Opinion | A pension fund must also look after the future of the planet

Climate change, deforestation, loss of biodiversity, food and energy security, vulnerable populations in perpetual poverty – it’s hard to remain optimistic about the lives of future generations. Still, it is worth remembering that it is precisely the economic and political systems that are at the root of many of these problems that may also be part of the solution.

Dutch pension funds manage 1.679 billion euros in investments, of which the Algemeen Burgerlijk Pensioenfonds (ABP) with a capital of 531 billion euros is the largest. Management of pension funds (not Owning) the money paid by participants for their pension. This money is invested in stocks, bonds, real estate, commodities and infrastructure. In 2021, ABP was one of the ten largest pension funds in the world and the largest in Europe.

Such a pension fund thus has an enormous position of power to influence established economic practices. In the Netherlands, more than 3.1 million teachers, civil servants, police officers and university staff (including me) are among those legally required to build a pension with ABP.

Sustainable opportunities

Not only do pension funds have a role to play in securing the future of their members by adding value to their invested pension savings, they also have – a more recent role – responding to the long-term needs of our economy, society and environment. For a long time now, pension investments are no longer just about limiting risks and maximizing investment returns, but also about creating new, sustainable opportunities and investing responsibly.

The two go hand in hand, companies with strategies that take into account climate change, adhere to fair working standards, environmentally friendly practices and with strong and transparent governance structures, have a greater chance of success and a better long-term economic return.

Pension funds therefore have not only a legal and democratic, but also a moral obligation to their pension holders to proactively contribute to the direction and speed of the transition to a sustainable world. Pension funds have democratic accountability structures to report to their pension holders, not only how this money is spent and the economic return on investment develops, but also on the social effects of these investments. The ABP Accountability Body advises and assesses the policies of ABP and the manager APG regarding these investments on behalf of participants, employees and pension recipients.

ABP has a moral obligation to contribute to a sustainable world

The United Nations Conference on Trade and Development (UNCTAD) reported in 2020 on opportunities for ABP to improve its sustainability policy. ABP says it is committed to conserving natural resources, good corporate governance and social responsibility, so that by 2030 it will be “common practice for companies to have an efficient and socially responsible supply of natural resources.”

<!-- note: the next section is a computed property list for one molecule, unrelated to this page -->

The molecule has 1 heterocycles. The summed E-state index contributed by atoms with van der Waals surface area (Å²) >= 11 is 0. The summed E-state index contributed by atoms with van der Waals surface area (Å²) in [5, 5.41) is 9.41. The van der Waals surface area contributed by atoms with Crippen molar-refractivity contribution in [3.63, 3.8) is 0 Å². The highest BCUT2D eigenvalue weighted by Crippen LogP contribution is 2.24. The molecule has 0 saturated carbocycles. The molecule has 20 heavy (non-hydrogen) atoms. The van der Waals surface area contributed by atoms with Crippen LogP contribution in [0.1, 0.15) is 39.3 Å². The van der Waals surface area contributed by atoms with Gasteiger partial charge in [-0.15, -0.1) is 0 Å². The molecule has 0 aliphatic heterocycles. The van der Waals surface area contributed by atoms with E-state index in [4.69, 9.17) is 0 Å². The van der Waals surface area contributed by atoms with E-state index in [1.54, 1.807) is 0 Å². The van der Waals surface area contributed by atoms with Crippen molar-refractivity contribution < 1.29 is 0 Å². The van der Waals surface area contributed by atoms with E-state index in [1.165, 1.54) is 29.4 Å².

In February 2021, Mongabay – a platform for scientific articles on environment, energy and sustainability – published a story on how ABP invests in activities leading to deforestation of the Amazon rainforest. Nearly 200 million euros still go to Brazil’s largest meat processors (JBS, Marfrig and Minerva), which have been repeatedly linked to illegal deforestation. ABP also invested in fossil energy, but under increased social pressure, the pension fund has now promised to put an end to this.

Other pension funds and major investors have proven that it is possible to change. On 2 September 2021, the Dutch Pension Funds for Hospitality, Metals and Energy announced that they would divest their investments in fossil fuels. The Norwegian pension fund has divested investments with an impact on tropical forests, as has the Swedish public pension fund.

Responsible body

This month, the ABP pensioners, almost every sixth resident in the Netherlands, were able to use their collective power in the election of the accountability body. This ‘parliament’ in the pension fund, which is elected for four years, can help push ABP towards responsible investment. The newly elected members will be installed on 1 July. These are both participants who build up a pension in the fund and pensioners who receive money.

I am casting my vote in the hope that members will commit to more sustainable investments and a future where it is not just about the level of pensions, but above all about the quality of life of the planet.

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